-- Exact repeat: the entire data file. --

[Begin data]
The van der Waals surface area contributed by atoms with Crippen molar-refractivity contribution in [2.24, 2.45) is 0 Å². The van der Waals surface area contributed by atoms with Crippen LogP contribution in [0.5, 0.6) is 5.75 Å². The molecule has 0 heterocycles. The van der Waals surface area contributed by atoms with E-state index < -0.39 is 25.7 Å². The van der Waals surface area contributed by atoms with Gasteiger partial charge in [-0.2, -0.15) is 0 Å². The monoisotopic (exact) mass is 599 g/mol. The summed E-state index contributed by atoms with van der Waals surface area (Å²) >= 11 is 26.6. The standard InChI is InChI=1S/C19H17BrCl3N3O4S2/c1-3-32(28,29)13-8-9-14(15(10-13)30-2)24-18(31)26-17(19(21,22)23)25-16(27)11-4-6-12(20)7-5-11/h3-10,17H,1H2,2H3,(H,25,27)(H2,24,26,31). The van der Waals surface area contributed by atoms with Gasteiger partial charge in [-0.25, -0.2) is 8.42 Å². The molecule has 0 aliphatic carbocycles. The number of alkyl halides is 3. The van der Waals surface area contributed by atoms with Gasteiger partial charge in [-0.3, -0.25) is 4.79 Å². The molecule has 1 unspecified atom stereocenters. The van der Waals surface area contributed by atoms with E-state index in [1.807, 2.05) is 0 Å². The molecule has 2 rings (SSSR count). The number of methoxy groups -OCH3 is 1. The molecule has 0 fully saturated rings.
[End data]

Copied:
The van der Waals surface area contributed by atoms with Crippen molar-refractivity contribution in [2.24, 2.45) is 0 Å². The van der Waals surface area contributed by atoms with Crippen LogP contribution in [0.5, 0.6) is 5.75 Å². The molecule has 0 heterocycles. The van der Waals surface area contributed by atoms with E-state index < -0.39 is 25.7 Å². The van der Waals surface area contributed by atoms with Gasteiger partial charge in [-0.2, -0.15) is 0 Å². The monoisotopic (exact) mass is 599 g/mol. The summed E-state index contributed by atoms with van der Waals surface area (Å²) >= 11 is 26.6. The standard InChI is InChI=1S/C19H17BrCl3N3O4S2/c1-3-32(28,29)13-8-9-14(15(10-13)30-2)24-18(31)26-17(19(21,22)23)25-16(27)11-4-6-12(20)7-5-11/h3-10,17H,1H2,2H3,(H,25,27)(H2,24,26,31). The van der Waals surface area contributed by atoms with Gasteiger partial charge in [-0.25, -0.2) is 8.42 Å². The molecule has 0 aliphatic carbocycles. The number of alkyl halides is 3. The van der Waals surface area contributed by atoms with Gasteiger partial charge in [-0.3, -0.25) is 4.79 Å². The molecule has 1 unspecified atom stereocenters. The van der Waals surface area contributed by atoms with E-state index in [1.807, 2.05) is 0 Å². The molecule has 2 rings (SSSR count). The number of methoxy groups -OCH3 is 1. The molecule has 0 fully saturated rings.